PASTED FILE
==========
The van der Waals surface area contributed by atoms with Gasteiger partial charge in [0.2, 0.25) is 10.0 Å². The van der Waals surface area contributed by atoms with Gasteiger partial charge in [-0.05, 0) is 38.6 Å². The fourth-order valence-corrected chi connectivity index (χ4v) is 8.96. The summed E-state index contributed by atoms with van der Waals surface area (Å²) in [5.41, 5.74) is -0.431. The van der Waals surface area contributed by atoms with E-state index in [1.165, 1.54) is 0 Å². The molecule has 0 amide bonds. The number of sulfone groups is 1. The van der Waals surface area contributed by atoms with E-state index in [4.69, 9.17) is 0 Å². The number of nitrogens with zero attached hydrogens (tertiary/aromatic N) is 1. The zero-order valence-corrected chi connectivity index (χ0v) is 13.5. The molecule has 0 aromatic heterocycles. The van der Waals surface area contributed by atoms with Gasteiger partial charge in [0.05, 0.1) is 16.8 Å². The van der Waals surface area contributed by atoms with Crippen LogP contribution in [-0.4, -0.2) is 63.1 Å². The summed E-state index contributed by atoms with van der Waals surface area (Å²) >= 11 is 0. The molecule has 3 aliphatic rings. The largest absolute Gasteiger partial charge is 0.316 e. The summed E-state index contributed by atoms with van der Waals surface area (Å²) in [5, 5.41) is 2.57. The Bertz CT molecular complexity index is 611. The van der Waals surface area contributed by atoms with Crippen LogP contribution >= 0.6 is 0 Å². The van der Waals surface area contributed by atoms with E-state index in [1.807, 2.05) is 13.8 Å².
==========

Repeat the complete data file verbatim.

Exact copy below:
The van der Waals surface area contributed by atoms with Gasteiger partial charge in [0.2, 0.25) is 10.0 Å². The van der Waals surface area contributed by atoms with Gasteiger partial charge in [-0.05, 0) is 38.6 Å². The fourth-order valence-corrected chi connectivity index (χ4v) is 8.96. The summed E-state index contributed by atoms with van der Waals surface area (Å²) in [5.41, 5.74) is -0.431. The van der Waals surface area contributed by atoms with E-state index in [1.165, 1.54) is 0 Å². The molecule has 0 amide bonds. The number of sulfone groups is 1. The van der Waals surface area contributed by atoms with E-state index in [4.69, 9.17) is 0 Å². The number of nitrogens with zero attached hydrogens (tertiary/aromatic N) is 1. The zero-order valence-corrected chi connectivity index (χ0v) is 13.5. The molecule has 0 aromatic heterocycles. The van der Waals surface area contributed by atoms with Gasteiger partial charge in [0.05, 0.1) is 16.8 Å². The van der Waals surface area contributed by atoms with Crippen LogP contribution in [-0.4, -0.2) is 63.1 Å². The summed E-state index contributed by atoms with van der Waals surface area (Å²) >= 11 is 0. The molecule has 3 aliphatic rings. The largest absolute Gasteiger partial charge is 0.316 e. The summed E-state index contributed by atoms with van der Waals surface area (Å²) in [5, 5.41) is 2.57. The Bertz CT molecular complexity index is 611. The van der Waals surface area contributed by atoms with Crippen LogP contribution >= 0.6 is 0 Å². The van der Waals surface area contributed by atoms with E-state index in [1.807, 2.05) is 13.8 Å².